Now that the European Union constitution has been essentially defeated, what is the next step in Europe? While political leaders in Belgium are clinging tenaciously to the constitution, hoping to perhaps resurrect it at some future date, some of the few conservatives in Europe see this as an opportunity to try a different approach: one that will create a European Union based on conservative ideals.
French conservative Sabine Herold feels that the European Union is essentially a good thing for Europe, and for the United States. As she said at a recent conference held by the American Enterprise Institute, a strong Europe means a strong ally for the United States and a healthy competition. She felt that the idea of a European Union is good for Europe, as long as it is modeled on conservative values and does not follow the socialist pattern of the current overall European economy. Essentially, had the constitution been ratified, it could have opened up a dangerous possibility for overall European socialism, but Herold still feels that a more unified Europe is necessary and economically beneficial.
Dr. Liam Fox, of the Conservative Party in Great Britain, also sees a future for further unification of Europe. Fox, while strongly against the recently voted on constitution, does want to see a European Union created along conservative lines. The dangers of the recent constitution, according to Fox, are that it would have given the E.U. many powers of an integrated state and removed much of the sovereignty of the E.U.‘s member nations. However, Fox, in a recent speech to The Heritage Foundation, called for a “reformed Europe,” employing the free market reforms of supply-side economics, and operating under a flexible, democratic type of E.U. unlike the current system.
The E.U. is in financial difficulties right now. While the euro is strong, the economies of certain nations in the E.U. are not on the same playing field with other E.U. nations’ economies. This widespread inequality, coupled with prevalent socialist policies, has led to increasing taxes and increasing unemployment. I would agree with Herold who said that Europe’s decline is dangerous for the United States. I would also agree that Europe desperately needs democratic and free market reforms, as Fox called for. However, I do not think that another European Union, created under conservative values, is the answer.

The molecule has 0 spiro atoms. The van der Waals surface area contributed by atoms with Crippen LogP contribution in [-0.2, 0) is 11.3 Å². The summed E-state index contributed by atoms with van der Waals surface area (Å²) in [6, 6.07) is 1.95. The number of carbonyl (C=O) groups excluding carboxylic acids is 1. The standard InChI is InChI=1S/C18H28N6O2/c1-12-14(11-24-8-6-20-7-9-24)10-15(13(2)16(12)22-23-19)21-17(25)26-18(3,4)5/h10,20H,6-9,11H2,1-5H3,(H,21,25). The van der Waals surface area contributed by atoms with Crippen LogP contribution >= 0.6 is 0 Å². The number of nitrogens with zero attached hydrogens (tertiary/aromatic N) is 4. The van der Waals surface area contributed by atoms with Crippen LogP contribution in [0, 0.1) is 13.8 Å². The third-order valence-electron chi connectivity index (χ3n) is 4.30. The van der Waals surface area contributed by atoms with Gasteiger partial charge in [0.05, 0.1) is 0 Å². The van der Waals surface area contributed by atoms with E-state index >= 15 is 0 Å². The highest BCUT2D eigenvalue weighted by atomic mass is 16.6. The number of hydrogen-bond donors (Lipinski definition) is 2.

My first concern is the sheer improbability of a conservative European Union. “Free market” and “conservative” are not popular words in Europe right now, and I find it difficult to believe conservatives could in fact take leadership of the E.U. Nor do I think they could effectively combat it with another sort of unification-of-Europe effort. I feel that socialism is so thoroughly ingrained in the European consciousness and particularly in the minds of the E.U. leaders, as to be nearly impossible to disengage. If we hope for free market reforms in Europe, we need to hope for those reforms to come from the masses of the individual countries and the leaders they elect, we cannot expect it to efficiently happen from the top down, as it would if the leadership of the E.U. were conservative. This is because even if the EU operated on conservative principles, but was made up of many socialist countries, the effect would still be overall socialism, similar to what we see happening in Europe right now.
The best solution for Europe would be to give up on further unification. The nations are still sovereign, and should be left sovereign. The sort of conservative economic reform that would be best, and most feasible, is for the nations of Europe to be left in their current states of sovereignty, and each nation to undergo its own, individual, free market reform. Reforms should be a product of the people themselves realizing the benefits of free market systems, and then electing conservative leaders for their nations on their own initiative. Anything else is forced and unrealistic. Economically speaking, the European Union is currently as unified as it needs to be. A step further, for example, ratifying even a conservative constitution, is an unnecessary step towards less independence and more collectivism among the nations of Europe.
It is very important to the United States that Europe have an economic reform movement. A strong Europe provides the U.S. with healthy economic competition and, generally, with a strong ally. Furthermore, if Europe experiences certain free market reforms it is conceivable that the nations in Europe could also become more pro-U.S. However, this is the sort of economic reform that should happen because Europeans see the need for free markets themselves, like more and more of them are already doing.